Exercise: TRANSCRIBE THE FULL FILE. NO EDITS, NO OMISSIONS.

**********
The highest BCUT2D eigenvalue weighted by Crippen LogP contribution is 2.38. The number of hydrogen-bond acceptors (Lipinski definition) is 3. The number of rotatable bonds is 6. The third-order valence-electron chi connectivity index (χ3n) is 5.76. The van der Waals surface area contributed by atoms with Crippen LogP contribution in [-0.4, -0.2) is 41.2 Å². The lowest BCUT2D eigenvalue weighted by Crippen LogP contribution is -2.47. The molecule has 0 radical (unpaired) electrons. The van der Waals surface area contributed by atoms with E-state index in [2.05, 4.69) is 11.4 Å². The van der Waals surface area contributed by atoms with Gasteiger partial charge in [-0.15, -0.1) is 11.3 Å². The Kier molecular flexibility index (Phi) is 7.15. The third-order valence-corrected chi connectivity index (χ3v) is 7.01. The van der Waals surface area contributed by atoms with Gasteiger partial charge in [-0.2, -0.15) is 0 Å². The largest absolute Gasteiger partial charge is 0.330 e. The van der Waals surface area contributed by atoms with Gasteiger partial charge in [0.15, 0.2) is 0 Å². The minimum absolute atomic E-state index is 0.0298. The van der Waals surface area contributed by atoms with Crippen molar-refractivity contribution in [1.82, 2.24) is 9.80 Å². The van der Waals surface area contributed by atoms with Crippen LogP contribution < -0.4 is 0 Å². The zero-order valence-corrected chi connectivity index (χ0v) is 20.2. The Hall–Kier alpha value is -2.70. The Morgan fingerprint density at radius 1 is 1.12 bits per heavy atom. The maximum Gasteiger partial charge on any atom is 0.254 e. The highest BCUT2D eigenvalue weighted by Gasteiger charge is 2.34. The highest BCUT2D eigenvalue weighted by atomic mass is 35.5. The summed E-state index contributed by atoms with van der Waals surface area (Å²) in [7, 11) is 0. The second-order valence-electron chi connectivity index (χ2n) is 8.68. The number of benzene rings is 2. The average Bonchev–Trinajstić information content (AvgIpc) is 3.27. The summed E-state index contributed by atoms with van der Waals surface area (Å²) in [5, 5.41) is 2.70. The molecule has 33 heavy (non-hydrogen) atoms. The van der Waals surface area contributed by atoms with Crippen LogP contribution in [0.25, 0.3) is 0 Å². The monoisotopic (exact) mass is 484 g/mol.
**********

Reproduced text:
The highest BCUT2D eigenvalue weighted by Crippen LogP contribution is 2.38. The number of hydrogen-bond acceptors (Lipinski definition) is 3. The number of rotatable bonds is 6. The third-order valence-electron chi connectivity index (χ3n) is 5.76. The van der Waals surface area contributed by atoms with Crippen LogP contribution in [-0.4, -0.2) is 41.2 Å². The lowest BCUT2D eigenvalue weighted by Crippen LogP contribution is -2.47. The molecule has 0 radical (unpaired) electrons. The van der Waals surface area contributed by atoms with E-state index in [2.05, 4.69) is 11.4 Å². The van der Waals surface area contributed by atoms with Gasteiger partial charge in [-0.15, -0.1) is 11.3 Å². The Kier molecular flexibility index (Phi) is 7.15. The third-order valence-corrected chi connectivity index (χ3v) is 7.01. The van der Waals surface area contributed by atoms with Gasteiger partial charge in [-0.2, -0.15) is 0 Å². The largest absolute Gasteiger partial charge is 0.330 e. The van der Waals surface area contributed by atoms with Gasteiger partial charge in [0.15, 0.2) is 0 Å². The minimum absolute atomic E-state index is 0.0298. The van der Waals surface area contributed by atoms with Crippen molar-refractivity contribution in [1.82, 2.24) is 9.80 Å². The van der Waals surface area contributed by atoms with Crippen LogP contribution < -0.4 is 0 Å². The zero-order valence-corrected chi connectivity index (χ0v) is 20.2. The Hall–Kier alpha value is -2.70. The Morgan fingerprint density at radius 1 is 1.12 bits per heavy atom. The maximum Gasteiger partial charge on any atom is 0.254 e. The highest BCUT2D eigenvalue weighted by Gasteiger charge is 2.34. The highest BCUT2D eigenvalue weighted by atomic mass is 35.5. The summed E-state index contributed by atoms with van der Waals surface area (Å²) in [7, 11) is 0. The second-order valence-electron chi connectivity index (χ2n) is 8.68. The number of benzene rings is 2. The average Bonchev–Trinajstić information content (AvgIpc) is 3.27. The summed E-state index contributed by atoms with van der Waals surface area (Å²) in [5, 5.41) is 2.70. The molecule has 33 heavy (non-hydrogen) atoms. The van der Waals surface area contributed by atoms with Crippen LogP contribution in [0.25, 0.3) is 0 Å². The monoisotopic (exact) mass is 484 g/mol.